Micropayments involve online content providers charging internet users small amounts for services, such as archive material. It is hoped these charges will eventually replace ads as a major source of income for providers.
Helen Davis, head of business development and marketing, said: 'This is not about charging more. This is about creating better content and charging small amounts for it.
If I need information from an archive, I'd be happy to pay 50p for that. Online advertising hasn't really worked - it's time for something different.'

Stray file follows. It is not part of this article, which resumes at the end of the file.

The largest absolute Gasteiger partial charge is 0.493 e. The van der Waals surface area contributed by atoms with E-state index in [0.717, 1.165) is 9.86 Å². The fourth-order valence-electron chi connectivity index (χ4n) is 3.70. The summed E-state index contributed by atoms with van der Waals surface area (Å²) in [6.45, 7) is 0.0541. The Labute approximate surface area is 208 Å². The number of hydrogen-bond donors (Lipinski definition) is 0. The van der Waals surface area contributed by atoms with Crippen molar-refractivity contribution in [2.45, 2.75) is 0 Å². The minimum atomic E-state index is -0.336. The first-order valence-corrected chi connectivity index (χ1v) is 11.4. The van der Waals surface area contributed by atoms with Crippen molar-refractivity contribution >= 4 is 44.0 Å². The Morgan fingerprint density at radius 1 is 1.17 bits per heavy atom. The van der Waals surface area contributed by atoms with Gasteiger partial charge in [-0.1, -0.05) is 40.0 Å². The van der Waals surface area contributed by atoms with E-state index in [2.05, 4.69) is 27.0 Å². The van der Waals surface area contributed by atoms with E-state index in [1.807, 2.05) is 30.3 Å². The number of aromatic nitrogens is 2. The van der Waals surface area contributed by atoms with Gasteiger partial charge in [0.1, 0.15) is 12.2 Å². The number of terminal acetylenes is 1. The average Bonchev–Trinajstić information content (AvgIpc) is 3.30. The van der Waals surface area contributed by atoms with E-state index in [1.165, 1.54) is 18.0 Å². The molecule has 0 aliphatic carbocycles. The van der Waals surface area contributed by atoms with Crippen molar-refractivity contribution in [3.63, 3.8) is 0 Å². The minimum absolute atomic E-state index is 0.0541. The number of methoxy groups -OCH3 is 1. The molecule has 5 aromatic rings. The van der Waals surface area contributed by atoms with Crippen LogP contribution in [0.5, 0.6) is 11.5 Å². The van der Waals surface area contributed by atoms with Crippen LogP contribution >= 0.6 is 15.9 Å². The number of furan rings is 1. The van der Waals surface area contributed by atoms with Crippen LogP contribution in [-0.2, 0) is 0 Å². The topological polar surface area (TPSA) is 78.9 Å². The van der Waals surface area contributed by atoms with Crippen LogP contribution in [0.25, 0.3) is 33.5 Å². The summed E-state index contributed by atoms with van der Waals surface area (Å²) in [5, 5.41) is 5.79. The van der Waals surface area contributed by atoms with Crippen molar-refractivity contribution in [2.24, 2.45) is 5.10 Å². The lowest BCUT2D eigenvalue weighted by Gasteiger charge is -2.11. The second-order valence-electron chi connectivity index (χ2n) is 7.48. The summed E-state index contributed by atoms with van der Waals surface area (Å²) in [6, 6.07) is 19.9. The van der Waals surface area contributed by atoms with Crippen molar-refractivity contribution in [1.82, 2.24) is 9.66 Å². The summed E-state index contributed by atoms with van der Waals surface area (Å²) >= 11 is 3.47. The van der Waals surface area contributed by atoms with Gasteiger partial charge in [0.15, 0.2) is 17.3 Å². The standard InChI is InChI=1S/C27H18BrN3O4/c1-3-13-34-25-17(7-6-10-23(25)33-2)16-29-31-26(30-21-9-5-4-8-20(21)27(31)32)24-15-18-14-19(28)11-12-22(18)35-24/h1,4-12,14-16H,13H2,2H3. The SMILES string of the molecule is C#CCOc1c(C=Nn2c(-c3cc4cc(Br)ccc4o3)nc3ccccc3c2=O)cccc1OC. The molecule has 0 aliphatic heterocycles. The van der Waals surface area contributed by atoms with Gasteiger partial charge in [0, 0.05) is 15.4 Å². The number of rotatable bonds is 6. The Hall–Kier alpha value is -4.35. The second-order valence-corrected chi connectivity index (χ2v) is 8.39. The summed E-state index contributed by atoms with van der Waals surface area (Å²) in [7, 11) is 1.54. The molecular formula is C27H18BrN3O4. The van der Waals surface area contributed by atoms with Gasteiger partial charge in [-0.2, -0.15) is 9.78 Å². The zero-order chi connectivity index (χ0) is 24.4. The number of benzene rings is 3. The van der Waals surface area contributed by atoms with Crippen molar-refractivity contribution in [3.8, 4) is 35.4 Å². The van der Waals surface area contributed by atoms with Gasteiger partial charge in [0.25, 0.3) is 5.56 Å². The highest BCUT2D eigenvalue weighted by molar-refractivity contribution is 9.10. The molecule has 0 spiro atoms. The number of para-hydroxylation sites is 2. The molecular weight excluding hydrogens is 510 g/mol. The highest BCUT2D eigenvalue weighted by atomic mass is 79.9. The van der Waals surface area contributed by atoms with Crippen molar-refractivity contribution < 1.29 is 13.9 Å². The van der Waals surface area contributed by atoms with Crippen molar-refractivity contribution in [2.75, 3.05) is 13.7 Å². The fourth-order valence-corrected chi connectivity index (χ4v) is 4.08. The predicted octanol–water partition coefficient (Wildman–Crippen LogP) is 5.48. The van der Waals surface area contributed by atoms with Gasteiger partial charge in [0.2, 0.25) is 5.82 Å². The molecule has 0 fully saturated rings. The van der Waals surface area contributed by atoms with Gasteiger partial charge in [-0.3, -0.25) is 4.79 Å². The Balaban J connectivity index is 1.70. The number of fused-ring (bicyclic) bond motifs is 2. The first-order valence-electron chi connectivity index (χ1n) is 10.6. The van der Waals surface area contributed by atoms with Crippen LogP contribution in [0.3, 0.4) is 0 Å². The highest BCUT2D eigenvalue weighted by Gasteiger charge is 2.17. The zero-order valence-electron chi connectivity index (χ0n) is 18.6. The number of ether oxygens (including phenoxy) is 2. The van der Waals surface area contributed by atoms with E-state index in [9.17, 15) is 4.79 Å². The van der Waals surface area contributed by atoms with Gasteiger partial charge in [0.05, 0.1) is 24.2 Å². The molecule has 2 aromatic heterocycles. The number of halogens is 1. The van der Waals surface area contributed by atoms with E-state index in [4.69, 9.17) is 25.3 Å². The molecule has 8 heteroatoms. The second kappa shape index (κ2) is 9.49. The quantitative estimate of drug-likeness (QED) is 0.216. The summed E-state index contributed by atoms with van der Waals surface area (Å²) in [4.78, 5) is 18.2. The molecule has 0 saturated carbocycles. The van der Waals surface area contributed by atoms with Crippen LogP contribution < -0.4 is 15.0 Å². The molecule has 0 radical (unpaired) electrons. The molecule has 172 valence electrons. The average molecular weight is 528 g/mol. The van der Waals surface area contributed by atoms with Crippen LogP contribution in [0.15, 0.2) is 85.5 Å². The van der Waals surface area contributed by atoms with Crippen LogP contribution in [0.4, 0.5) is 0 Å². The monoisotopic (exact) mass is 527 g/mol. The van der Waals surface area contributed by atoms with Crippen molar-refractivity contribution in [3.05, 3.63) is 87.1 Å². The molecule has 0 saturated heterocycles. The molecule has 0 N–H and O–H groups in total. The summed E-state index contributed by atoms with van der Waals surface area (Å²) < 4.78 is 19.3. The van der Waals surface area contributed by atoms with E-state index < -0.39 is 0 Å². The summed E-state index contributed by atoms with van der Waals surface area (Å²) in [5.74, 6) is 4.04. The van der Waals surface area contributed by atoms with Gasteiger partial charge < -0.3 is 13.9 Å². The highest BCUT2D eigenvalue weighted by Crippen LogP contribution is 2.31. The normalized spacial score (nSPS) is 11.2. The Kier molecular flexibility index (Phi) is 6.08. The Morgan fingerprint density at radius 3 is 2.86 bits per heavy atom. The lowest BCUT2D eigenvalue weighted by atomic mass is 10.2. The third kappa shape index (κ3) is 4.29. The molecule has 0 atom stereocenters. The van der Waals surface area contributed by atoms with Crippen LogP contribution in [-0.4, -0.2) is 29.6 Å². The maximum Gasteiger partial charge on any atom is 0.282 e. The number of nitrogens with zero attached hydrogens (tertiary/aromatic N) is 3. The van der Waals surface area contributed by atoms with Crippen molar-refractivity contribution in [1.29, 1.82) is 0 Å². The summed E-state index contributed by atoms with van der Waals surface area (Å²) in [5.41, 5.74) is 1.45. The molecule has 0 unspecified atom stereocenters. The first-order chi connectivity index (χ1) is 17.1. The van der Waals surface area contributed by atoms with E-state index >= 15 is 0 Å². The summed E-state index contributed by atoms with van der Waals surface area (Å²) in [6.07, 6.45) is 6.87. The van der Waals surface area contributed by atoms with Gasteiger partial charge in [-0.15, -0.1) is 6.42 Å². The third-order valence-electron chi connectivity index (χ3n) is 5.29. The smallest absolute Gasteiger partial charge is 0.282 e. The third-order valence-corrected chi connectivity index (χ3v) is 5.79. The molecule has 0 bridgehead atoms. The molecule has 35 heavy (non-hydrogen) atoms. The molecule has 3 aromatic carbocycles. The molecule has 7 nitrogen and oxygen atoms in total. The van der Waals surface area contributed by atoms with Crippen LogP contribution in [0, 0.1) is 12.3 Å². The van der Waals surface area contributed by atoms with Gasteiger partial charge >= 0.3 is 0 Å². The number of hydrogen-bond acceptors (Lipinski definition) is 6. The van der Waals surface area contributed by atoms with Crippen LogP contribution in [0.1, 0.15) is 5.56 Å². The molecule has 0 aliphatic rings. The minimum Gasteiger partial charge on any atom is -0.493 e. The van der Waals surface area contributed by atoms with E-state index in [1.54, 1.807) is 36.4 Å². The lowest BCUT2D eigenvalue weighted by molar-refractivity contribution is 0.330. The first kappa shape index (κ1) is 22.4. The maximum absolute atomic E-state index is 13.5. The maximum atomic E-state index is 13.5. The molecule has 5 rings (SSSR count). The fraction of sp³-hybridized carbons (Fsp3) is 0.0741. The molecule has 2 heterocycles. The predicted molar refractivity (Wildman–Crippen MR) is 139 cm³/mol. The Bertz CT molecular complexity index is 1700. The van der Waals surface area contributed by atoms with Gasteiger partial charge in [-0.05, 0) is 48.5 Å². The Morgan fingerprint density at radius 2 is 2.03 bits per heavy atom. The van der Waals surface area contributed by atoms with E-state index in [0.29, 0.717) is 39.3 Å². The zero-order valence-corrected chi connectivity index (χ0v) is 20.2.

Sputnik Communications has been hired by BT to assist with its B2B and consumer work.
PR plans include targeting the new media industry as a whole, as well as content providers, in an attempt to convince them of the benefits of micropayments. A consumer push will then follow in September.
Davis added that BT will have in place a quality control system and may forego charges for customers who are not satisfied with the content they are paying for.
The Sputnik team is headed by partner Penny Furniss, who reports to Davis and BT micropayments CEO Ian Price.